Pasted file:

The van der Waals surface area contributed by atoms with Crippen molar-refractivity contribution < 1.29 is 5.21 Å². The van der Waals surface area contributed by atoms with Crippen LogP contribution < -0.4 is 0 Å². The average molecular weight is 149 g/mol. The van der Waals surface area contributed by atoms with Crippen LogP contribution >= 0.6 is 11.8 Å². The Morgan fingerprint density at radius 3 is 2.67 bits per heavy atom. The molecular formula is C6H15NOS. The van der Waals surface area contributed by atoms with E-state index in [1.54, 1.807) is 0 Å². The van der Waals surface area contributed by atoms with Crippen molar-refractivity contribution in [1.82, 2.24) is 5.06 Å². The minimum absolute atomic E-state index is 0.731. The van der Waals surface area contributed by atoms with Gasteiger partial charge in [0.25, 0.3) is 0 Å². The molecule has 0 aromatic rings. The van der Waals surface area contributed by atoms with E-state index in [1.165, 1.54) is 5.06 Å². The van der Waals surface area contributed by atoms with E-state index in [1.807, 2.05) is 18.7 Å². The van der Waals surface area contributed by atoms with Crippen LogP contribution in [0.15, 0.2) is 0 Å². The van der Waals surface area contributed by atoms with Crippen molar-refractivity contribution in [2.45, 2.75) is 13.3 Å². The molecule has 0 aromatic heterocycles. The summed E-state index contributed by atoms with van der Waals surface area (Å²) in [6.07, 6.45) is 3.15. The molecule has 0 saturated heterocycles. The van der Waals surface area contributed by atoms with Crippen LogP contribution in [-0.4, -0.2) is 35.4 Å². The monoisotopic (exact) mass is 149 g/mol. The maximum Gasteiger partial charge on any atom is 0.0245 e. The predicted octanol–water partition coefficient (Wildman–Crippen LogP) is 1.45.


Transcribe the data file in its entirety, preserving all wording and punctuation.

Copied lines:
The van der Waals surface area contributed by atoms with Crippen molar-refractivity contribution < 1.29 is 5.21 Å². The van der Waals surface area contributed by atoms with Crippen LogP contribution < -0.4 is 0 Å². The average molecular weight is 149 g/mol. The van der Waals surface area contributed by atoms with Crippen LogP contribution >= 0.6 is 11.8 Å². The Morgan fingerprint density at radius 3 is 2.67 bits per heavy atom. The molecular formula is C6H15NOS. The van der Waals surface area contributed by atoms with E-state index in [1.54, 1.807) is 0 Å². The van der Waals surface area contributed by atoms with Crippen molar-refractivity contribution in [1.82, 2.24) is 5.06 Å². The minimum absolute atomic E-state index is 0.731. The van der Waals surface area contributed by atoms with Gasteiger partial charge in [0.25, 0.3) is 0 Å². The molecule has 0 aromatic rings. The van der Waals surface area contributed by atoms with E-state index in [1.165, 1.54) is 5.06 Å². The van der Waals surface area contributed by atoms with E-state index in [1.807, 2.05) is 18.7 Å². The van der Waals surface area contributed by atoms with Crippen LogP contribution in [0.15, 0.2) is 0 Å². The van der Waals surface area contributed by atoms with Crippen molar-refractivity contribution in [2.45, 2.75) is 13.3 Å². The molecule has 0 aromatic heterocycles. The summed E-state index contributed by atoms with van der Waals surface area (Å²) in [6.07, 6.45) is 3.15. The molecule has 0 saturated heterocycles. The van der Waals surface area contributed by atoms with Crippen LogP contribution in [-0.4, -0.2) is 35.4 Å². The monoisotopic (exact) mass is 149 g/mol. The maximum Gasteiger partial charge on any atom is 0.0245 e. The predicted octanol–water partition coefficient (Wildman–Crippen LogP) is 1.45.